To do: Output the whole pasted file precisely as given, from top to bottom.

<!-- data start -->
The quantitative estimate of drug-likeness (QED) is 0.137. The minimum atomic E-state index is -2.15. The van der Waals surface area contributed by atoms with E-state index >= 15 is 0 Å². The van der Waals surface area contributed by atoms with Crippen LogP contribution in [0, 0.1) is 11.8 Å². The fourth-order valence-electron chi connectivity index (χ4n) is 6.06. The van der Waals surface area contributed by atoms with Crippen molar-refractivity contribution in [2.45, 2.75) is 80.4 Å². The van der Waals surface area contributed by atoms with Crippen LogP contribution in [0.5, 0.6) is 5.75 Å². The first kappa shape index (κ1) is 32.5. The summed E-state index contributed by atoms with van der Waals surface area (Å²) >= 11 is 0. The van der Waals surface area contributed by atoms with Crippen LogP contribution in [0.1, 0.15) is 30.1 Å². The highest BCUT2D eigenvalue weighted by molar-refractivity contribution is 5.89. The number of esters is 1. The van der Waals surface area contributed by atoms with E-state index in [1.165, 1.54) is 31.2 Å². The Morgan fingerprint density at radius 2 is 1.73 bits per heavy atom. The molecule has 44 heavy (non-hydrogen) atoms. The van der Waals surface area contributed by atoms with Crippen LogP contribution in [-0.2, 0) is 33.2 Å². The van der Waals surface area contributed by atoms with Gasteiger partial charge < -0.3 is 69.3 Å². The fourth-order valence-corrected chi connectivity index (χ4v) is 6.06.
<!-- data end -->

The quantitative estimate of drug-likeness (QED) is 0.137. The minimum atomic E-state index is -2.15. The van der Waals surface area contributed by atoms with E-state index >= 15 is 0 Å². The van der Waals surface area contributed by atoms with Crippen LogP contribution in [0, 0.1) is 11.8 Å². The fourth-order valence-electron chi connectivity index (χ4n) is 6.06. The van der Waals surface area contributed by atoms with Crippen molar-refractivity contribution in [2.45, 2.75) is 80.4 Å². The van der Waals surface area contributed by atoms with Crippen LogP contribution in [0.5, 0.6) is 5.75 Å². The first kappa shape index (κ1) is 32.5. The summed E-state index contributed by atoms with van der Waals surface area (Å²) >= 11 is 0. The van der Waals surface area contributed by atoms with Crippen LogP contribution in [0.1, 0.15) is 30.1 Å². The highest BCUT2D eigenvalue weighted by molar-refractivity contribution is 5.89. The number of esters is 1. The van der Waals surface area contributed by atoms with E-state index in [1.165, 1.54) is 31.2 Å². The Morgan fingerprint density at radius 2 is 1.73 bits per heavy atom. The molecule has 44 heavy (non-hydrogen) atoms. The van der Waals surface area contributed by atoms with Crippen LogP contribution in [-0.2, 0) is 33.2 Å². The van der Waals surface area contributed by atoms with Gasteiger partial charge < -0.3 is 69.3 Å². The fourth-order valence-corrected chi connectivity index (χ4v) is 6.06.